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UNESCO urges everyone to make greater use of radio as a unique instrument for peace

UNESCO urges everyone to make greater use of radio as a unique instrument for peace

The United Nations Educational, Scientific, and Cultural Organisation, in partnership with the Ministry of Information and Communication Technology (MICT), yesterday joined the world in celebrating World Radio Day at the Namibia Broadcasting Corporation Radio Centre, Windhoek.

According to UNESCO Representative to Namibia Djaffar Moussa-Elkadhum, Namibia boasts a vibrant radio sector made up of public, private, community, and faith-based stations, which has opened a space for the conducive free flow of Access to information and participatory democracy, supporting messages for sustainable socio-economic development.

Speaking on Monday, 13 February, during the World Radio Day celebration at the NBC Radio Centre, he revealed that UNESCO is collaborating with MICT on the formulation and finalization of a Community Media Policy Framework.

Moussa-Elkadhum said the policy would set out the guiding principles and policies for community media that addresses eligibility criteria for ownership and management of community media; funding mechanisms; governance structure; spectrum management; and regulation and complaints handling procedures.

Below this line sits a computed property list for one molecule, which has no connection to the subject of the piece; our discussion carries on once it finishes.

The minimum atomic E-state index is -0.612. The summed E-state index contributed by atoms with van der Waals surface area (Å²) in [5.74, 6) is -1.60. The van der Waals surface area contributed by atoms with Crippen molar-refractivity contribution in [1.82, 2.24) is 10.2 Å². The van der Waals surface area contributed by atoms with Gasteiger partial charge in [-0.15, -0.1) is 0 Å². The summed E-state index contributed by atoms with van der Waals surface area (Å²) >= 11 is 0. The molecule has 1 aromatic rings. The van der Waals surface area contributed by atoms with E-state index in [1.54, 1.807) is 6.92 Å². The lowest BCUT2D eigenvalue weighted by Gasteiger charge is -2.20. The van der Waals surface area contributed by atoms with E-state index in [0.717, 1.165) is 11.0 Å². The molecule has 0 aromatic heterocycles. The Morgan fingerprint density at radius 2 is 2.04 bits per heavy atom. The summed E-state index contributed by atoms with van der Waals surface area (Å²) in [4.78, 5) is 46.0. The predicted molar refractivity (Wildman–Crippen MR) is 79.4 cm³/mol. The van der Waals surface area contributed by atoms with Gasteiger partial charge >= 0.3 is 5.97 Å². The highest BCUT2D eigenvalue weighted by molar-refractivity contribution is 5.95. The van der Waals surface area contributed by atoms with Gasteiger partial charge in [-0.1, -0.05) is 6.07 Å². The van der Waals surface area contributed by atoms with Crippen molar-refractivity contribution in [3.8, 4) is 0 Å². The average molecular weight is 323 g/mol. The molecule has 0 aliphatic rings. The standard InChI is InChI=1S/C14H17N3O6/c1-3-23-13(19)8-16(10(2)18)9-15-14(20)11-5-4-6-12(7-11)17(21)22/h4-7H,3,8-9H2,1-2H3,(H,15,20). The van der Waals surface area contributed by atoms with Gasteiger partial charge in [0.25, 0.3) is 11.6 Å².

“I, therefore, urge everyone to continue to support radio in recognition of its role to foster and sustain peace, especially now when we see conflicts arising easily between Nations and communities,” said the UNESCO Representative to Namibia.

Moussa-Elkadhum said radio hasn’t lost its significance to technology. He added that it is evolving accessibility, low-cost and high-impact calls for conflict-sensitive radio practices, and solution-orientated journalism to improve social discourse and understanding among communities.

Moussa-Elkadhum further noted that radio must continue to base its journalism on verifiable information that is shared in the public interest to progress radio as a development and peace-making agent.

“Conjointly, an informed audience equipped with Media and Information literacy competencies is equally important so that listeners discover, consume, and respond critically to content and thereby appreciate the quality journalism that radio stations bring to them,” he stated.

He also said that throughout the years’ radio provided the quickest access to information in real-time about matters of public interest, as well as distance education and entertainment.

Last year, UNESCO, with the support of Future Media, upgraded the University of Namibia (UNAM) and Namibia University of Science and Technology (NUST) radio stations with equipment and software to improve their broadcasting services.

“So, on this World Day, UNESCO calls on everyone – audiences, radio broadcasters, and audio-visual professionals – not only to celebrate radio’s potential but also, to make greater use of radio as a unique instrument for peace,” he concluded.


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